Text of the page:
Five tips for a competitive service supply chain

By Admin
Follow @SamJermy and @SupplyChainD on Twitter. For many organisations the perception of the reverse service supply chains primary role has shifted fr...

Follow @SamJermy and @SupplyChainD on Twitter.


For many organisations the perception of the reverse service supply chain’s primary role has shifted from a functional necessity to one which is increasingly being recognised as an essential tool for competitive differentiation and a key part of customer satisfaction. One place this is particularly relevant is in the  electronics sector, where products often have long working lives and uptime is critical to end-customer happiness and retention.

But just how do businesses ensure that their service supply chains are hitting tight turnaround times and maintaining product reliability to really maximize on the opportunities available? At Teleplan we believe there are five key things which help organizations achieve a competitive service supply chain.


Keeping devices out of the supply chain

When considering customer satisfaction, often the best kind of service is one that doesn’t need to take place to begin with. Consumers, particularly millennials, increasingly expect to be able to resolve technical issues with their electronic devices themselves.

Here, businesses need to ensure that they have best practice guidelines, or live technical support services available. The convenience of these self-help portals mean individuals can try to find a fault and find early resolution in many cases. Our own experience shows us that over 30% of smartphone related queries can be resolved within minutes through live technical support, preventing unnecessary returns and reducing no fault found (NFF) rates by a factor of four. In fact, this service can help increase customer satisfaction rates to more than 85%. So in short, everyone is happy!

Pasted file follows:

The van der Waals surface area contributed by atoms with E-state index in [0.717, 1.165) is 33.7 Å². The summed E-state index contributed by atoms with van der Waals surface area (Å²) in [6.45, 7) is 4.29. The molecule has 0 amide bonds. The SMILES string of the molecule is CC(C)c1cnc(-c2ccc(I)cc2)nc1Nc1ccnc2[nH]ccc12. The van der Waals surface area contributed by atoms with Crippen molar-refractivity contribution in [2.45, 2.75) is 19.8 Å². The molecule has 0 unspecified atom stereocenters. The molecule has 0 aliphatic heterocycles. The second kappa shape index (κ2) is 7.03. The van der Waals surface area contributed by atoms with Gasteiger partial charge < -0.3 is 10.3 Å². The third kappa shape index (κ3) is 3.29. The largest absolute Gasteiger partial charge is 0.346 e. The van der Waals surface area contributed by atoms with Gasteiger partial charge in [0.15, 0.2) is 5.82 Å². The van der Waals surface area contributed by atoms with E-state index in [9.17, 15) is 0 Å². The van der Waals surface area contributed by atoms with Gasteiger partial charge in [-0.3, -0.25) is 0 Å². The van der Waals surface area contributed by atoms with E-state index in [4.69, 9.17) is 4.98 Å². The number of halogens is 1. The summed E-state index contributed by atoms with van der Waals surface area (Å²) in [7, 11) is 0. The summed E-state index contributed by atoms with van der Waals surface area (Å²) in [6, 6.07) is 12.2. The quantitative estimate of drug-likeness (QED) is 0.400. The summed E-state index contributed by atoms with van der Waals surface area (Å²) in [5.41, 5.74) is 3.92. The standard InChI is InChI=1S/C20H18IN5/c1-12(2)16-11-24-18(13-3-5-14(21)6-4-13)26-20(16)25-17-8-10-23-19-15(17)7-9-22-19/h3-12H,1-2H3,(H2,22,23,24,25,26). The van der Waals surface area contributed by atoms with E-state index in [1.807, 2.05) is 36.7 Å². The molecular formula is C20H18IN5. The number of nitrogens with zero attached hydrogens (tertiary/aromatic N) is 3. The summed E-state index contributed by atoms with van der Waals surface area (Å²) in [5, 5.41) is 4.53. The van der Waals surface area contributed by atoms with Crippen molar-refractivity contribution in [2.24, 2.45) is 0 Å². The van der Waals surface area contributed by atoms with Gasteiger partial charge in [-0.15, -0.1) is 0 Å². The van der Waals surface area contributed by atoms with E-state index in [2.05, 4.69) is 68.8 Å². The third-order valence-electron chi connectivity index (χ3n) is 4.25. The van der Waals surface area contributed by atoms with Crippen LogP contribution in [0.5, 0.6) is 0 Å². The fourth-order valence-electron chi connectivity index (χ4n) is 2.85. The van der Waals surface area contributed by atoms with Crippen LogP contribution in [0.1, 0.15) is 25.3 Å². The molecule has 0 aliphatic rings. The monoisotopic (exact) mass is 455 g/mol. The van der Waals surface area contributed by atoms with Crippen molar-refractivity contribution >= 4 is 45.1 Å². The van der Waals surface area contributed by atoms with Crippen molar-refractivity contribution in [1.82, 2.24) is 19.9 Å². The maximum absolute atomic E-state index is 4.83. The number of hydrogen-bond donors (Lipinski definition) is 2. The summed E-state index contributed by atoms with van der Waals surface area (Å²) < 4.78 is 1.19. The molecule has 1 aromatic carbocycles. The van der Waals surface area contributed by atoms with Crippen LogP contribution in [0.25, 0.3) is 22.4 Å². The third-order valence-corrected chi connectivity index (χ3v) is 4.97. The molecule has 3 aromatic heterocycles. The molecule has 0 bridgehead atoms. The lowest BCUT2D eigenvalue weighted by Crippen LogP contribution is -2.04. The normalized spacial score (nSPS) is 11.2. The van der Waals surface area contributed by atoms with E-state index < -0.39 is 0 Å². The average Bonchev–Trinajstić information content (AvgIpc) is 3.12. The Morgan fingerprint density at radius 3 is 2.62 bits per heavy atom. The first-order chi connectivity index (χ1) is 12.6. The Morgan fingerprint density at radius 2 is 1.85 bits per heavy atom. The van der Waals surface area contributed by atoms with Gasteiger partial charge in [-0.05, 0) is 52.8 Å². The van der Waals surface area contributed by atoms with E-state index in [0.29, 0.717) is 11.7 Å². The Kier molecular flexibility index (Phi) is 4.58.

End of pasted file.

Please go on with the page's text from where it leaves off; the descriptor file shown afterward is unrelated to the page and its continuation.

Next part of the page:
Convenient, simple and transparent process

Where physical returns are deemed necessary, the simplicity and convenience of the process is crucial. Consumers are demanding a process that fits to their lifestyle and schedule. No longer can we rely on a one-size fits all approach to returns. Gone are the days when it was enough to ask consumers to drop off and pick up items at a central depot. Nor will consumers expect to stand in line and wait. Manufacturers must have access to strong logistics partner networks to service consumers in a place, and at a time that suits them.


Moreover, when dealing with electronic goods that users rely on so heavily, such as smartphones and connected devices, enabling visibility of the device’s progress through the repair cycle is an essential supply chain consideration. Providing updates on the estimated time of return is critical in order to give users the reassurance that they are being properly looked after.


Fast screening and diagnostics